The agency weighed the potential for patient benefits against the significance of serious unknown factors that could result in harm, Dr. Lee Fleisher, CMS chief medical officer, said in a statement.
“There is the potential for promise with this treatment; however, there is not currently enough evidence of demonstrating improved health outcomes to say that it is reasonable and necessary for people with Medicare, which is a key consideration for CMS when making national coverage determinations,” Fleisher said.
Medicare has never before required enrollees to participate in a clinical trial for a drug already approved by the FDA that’s being used for its intended purpose.
Patient advocates were quick to decry Medicare’s final policy.
“It’s unconscionable and reprehensible that CMS would force Alzheimer’s patients to play by a different set of rules than patients with other diseases like cancer and HIV,” UsAgainstAlzheimer’s co-founder George Vradenburg said in a statement.
Global Alzheimer’s Platform Foundation President John Dwyer likened the final decision to a “flat-out denial of coverage,” saying it will restrict access.
“This decision will affect the future of Alzheimer’s treatments for at least the next 10 years, representing a crushing blow for the more than 6 million Americans with Alzheimer’s who were depending on CMS to approve coverage to label for these treatment options,” he said in a statement.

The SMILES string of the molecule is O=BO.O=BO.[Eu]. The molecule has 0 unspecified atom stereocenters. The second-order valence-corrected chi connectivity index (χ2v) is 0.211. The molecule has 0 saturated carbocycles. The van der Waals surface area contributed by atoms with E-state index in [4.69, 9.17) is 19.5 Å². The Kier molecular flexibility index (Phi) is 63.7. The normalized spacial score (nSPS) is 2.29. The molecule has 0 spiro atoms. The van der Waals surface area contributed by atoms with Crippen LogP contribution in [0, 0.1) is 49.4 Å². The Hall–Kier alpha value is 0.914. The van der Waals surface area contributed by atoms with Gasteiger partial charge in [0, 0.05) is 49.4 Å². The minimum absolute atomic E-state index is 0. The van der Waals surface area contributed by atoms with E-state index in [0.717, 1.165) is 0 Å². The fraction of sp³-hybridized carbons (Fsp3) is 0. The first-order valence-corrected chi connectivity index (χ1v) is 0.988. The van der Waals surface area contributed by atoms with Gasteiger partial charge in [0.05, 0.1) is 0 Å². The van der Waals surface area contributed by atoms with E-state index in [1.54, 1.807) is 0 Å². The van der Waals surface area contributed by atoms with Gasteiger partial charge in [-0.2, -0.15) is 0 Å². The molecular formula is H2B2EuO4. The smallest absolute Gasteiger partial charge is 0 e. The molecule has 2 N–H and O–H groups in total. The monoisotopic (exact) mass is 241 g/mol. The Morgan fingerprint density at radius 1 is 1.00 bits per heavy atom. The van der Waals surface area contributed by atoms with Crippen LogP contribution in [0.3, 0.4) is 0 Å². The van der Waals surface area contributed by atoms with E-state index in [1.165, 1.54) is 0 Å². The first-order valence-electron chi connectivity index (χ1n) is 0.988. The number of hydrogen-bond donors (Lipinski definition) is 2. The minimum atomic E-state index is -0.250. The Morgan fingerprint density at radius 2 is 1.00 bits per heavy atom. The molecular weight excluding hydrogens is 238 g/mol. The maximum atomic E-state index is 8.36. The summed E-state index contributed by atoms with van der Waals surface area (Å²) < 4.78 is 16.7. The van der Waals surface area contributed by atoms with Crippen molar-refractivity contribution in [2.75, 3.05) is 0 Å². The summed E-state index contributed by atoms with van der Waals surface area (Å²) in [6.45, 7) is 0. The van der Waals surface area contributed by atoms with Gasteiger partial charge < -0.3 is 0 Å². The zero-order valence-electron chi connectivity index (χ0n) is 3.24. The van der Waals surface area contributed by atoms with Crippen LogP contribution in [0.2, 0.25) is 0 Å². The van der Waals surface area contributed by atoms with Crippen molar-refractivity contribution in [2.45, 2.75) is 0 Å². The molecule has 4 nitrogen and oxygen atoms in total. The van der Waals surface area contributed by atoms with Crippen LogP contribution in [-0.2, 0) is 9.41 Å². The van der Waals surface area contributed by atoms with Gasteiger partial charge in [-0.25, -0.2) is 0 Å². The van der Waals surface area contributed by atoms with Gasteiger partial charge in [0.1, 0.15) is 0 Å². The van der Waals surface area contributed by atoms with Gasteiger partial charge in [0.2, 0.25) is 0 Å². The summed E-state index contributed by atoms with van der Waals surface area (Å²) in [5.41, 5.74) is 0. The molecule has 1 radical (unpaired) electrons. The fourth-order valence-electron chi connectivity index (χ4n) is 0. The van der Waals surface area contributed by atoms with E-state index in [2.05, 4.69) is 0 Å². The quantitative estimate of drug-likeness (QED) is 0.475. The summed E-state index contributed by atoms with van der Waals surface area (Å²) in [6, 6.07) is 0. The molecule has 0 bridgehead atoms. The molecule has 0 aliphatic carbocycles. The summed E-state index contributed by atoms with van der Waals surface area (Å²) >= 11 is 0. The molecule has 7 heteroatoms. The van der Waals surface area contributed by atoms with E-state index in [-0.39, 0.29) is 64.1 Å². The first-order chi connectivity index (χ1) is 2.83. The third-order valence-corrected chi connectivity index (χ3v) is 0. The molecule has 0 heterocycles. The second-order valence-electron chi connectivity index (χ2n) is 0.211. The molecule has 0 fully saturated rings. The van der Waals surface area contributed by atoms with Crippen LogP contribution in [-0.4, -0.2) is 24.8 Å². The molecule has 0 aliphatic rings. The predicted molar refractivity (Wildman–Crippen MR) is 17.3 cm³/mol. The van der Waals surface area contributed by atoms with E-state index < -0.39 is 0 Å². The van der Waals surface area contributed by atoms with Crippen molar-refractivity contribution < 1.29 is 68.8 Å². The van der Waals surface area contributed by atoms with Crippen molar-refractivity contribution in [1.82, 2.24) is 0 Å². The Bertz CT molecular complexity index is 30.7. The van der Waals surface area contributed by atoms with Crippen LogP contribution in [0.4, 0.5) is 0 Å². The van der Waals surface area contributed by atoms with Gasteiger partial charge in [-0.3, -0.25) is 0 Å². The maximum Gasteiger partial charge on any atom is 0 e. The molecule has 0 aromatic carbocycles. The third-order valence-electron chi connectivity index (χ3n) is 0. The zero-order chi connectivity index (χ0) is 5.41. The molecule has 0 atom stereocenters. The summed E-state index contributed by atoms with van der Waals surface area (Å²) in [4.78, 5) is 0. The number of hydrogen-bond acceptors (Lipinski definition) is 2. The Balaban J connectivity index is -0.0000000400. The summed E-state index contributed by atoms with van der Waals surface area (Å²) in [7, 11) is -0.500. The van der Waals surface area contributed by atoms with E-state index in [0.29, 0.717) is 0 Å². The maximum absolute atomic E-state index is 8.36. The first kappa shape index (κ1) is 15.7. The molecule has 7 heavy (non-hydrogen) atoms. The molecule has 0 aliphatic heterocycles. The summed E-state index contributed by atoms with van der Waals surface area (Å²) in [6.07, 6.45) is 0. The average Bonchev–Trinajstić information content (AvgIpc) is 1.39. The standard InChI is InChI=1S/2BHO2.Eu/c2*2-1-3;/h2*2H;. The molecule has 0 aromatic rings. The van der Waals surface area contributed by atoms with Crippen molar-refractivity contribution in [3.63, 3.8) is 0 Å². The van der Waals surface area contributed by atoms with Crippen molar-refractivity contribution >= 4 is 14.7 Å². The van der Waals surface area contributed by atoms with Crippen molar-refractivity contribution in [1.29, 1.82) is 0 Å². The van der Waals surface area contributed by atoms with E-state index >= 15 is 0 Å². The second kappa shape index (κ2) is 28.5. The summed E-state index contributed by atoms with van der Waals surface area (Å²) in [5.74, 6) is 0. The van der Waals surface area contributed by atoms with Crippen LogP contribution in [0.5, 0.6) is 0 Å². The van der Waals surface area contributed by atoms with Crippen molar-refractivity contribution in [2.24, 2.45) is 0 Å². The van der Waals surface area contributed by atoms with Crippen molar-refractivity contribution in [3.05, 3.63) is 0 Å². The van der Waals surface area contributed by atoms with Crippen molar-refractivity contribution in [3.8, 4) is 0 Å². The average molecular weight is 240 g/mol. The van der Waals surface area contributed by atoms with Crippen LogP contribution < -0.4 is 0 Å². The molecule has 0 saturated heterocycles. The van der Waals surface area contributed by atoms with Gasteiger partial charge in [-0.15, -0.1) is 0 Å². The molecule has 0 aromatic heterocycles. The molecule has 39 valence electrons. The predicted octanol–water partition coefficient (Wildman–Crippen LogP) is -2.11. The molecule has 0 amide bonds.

Controversial from the start
The FDA’s approval of Aduhelm last June raised many questions and concerns about the process, the drug’s efficacy and its annual cost. Biogen initially priced it at about $56,000 a year.
The approval was also a driving force behind a massive increase in Medicare Part B premiums for 2022. The standard monthly payment soared to $170.10, up from $148.50 last year, for the more than 63 million enrollees.
About $10 of the premium spike is due to Aduhelm, a CMS official told CNN in November. The rest stems from a general increase in health care prices and usage, as well as from congressional action that limited the rise in Part B premiums for 2021 amid the coronavirus pandemic.
Even though Medicare had not yet decided at the time whether it would cover the medication, its actuaries had to make sure the program has sufficient funding in case it did.
Biogen later cut the price of the medication roughly in half to $28,200 a year. That prompted Health and Human Services Secretary Xavier Becerra to take the unusual step of instructing the agency to reassess a major increase in Medicare Part B premiums, which it is continuing to do.
Aside from the impact on Medicare, the drug’s approval process has spurred investigations by several congressional committees and the FDA’s inspector general.
It’s unclear how many patients will ultimately receive the medication. About a month after it initially approved Aduhelm, the FDA narrowed the group of patients who could receive it to those with mild cognitive impairment or milder states of the disease. Also, it’s unknown how many doctors will prescribe it because of questions surrounding its results.